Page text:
Following a survey of solicitors, the Law Society has warned that the government’s 600% increases in some civil court fees from April will lead to small business insolvencies and access to justice becoming a preserve of the elite
Law Society president Andrew Caplen said: “Court fee hikes introduced by the government from April spell disaster for access to justice, pricing the public out of the courts and leaving small businesses saddled with debts they are due but unable to afford to recover.
“State provision for people to redress wrongs through the courts is the hallmark of a civilised society. We are pressing the government to reverse its decision which will have a far-reaching impact on people who have valid claims and on solicitors doing everything they can to help their clients seek justice through the courts.”
The court fees affect debts owed to small businesses as well as personal injury and clinical negligence claims. Solicitors told the Law Society that higher court fees would:
- Put people off going to court when they have genuine claims. Those out of work due to injury cause by negligence would not risk losing what little money they had left on court fees, even if they had a strong claim.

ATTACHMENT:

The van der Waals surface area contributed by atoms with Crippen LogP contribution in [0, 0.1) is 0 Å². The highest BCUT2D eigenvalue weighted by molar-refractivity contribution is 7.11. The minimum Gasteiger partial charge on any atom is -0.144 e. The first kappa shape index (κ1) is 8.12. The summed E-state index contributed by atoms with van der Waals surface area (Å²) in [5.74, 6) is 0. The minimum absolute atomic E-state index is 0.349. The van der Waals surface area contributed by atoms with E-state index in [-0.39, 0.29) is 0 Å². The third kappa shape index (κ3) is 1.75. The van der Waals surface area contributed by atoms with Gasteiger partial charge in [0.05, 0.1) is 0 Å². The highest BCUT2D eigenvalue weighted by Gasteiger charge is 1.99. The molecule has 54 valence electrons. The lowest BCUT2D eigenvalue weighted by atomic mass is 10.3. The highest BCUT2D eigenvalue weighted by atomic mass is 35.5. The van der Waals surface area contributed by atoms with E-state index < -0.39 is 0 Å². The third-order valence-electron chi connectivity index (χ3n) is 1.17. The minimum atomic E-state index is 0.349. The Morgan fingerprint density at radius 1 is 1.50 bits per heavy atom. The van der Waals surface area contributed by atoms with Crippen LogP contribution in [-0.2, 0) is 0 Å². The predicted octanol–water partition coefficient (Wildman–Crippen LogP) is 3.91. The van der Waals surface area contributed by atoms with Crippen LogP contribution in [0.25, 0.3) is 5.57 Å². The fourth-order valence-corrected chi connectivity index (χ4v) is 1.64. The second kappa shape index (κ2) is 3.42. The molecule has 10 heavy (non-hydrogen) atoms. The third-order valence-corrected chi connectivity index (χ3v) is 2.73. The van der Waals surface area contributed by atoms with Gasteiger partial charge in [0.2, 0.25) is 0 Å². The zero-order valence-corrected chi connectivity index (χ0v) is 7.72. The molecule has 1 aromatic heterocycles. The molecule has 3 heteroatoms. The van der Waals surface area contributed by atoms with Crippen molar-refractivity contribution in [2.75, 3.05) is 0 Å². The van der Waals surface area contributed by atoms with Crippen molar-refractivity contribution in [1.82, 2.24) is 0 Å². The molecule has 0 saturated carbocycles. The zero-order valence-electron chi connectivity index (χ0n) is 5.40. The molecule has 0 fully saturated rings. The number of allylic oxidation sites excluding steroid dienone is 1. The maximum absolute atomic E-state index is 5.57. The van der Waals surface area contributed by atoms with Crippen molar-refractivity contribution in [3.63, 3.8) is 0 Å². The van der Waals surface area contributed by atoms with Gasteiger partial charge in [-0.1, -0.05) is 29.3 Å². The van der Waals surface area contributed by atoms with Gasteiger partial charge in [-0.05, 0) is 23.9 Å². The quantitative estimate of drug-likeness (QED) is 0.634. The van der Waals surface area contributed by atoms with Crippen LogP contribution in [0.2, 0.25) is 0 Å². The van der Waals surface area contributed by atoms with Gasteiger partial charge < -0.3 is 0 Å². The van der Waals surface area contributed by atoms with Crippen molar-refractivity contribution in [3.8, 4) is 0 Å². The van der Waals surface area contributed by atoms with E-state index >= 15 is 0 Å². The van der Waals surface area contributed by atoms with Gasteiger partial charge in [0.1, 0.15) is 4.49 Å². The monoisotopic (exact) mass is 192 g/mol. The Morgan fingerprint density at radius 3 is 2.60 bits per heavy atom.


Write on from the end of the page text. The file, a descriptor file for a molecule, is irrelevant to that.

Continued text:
- Provide an incentive for large companies to deny liability, knowing that the injured parties would not be in a position to fund expensive court fees. Under the current fees, large companies and insurers often settle out of court when they are clearly liable.
- Lead to small business insolvency. Unpaid invoices of £10,000s or £100,000s mean cash flow and overdrafts are already stretched. For some companies, insolvency will be the only option.
Data from nearly 200 solicitors found that the total value of cases brought by individuals would likely fall by around one-third (35%) under higher court fees. For small and medium-sized companies it would halve (a 49% decrease). This suggests that increased court fees could have a significant impact on access to justice for both individuals and businesses, as fewer could afford to pay the higher rates.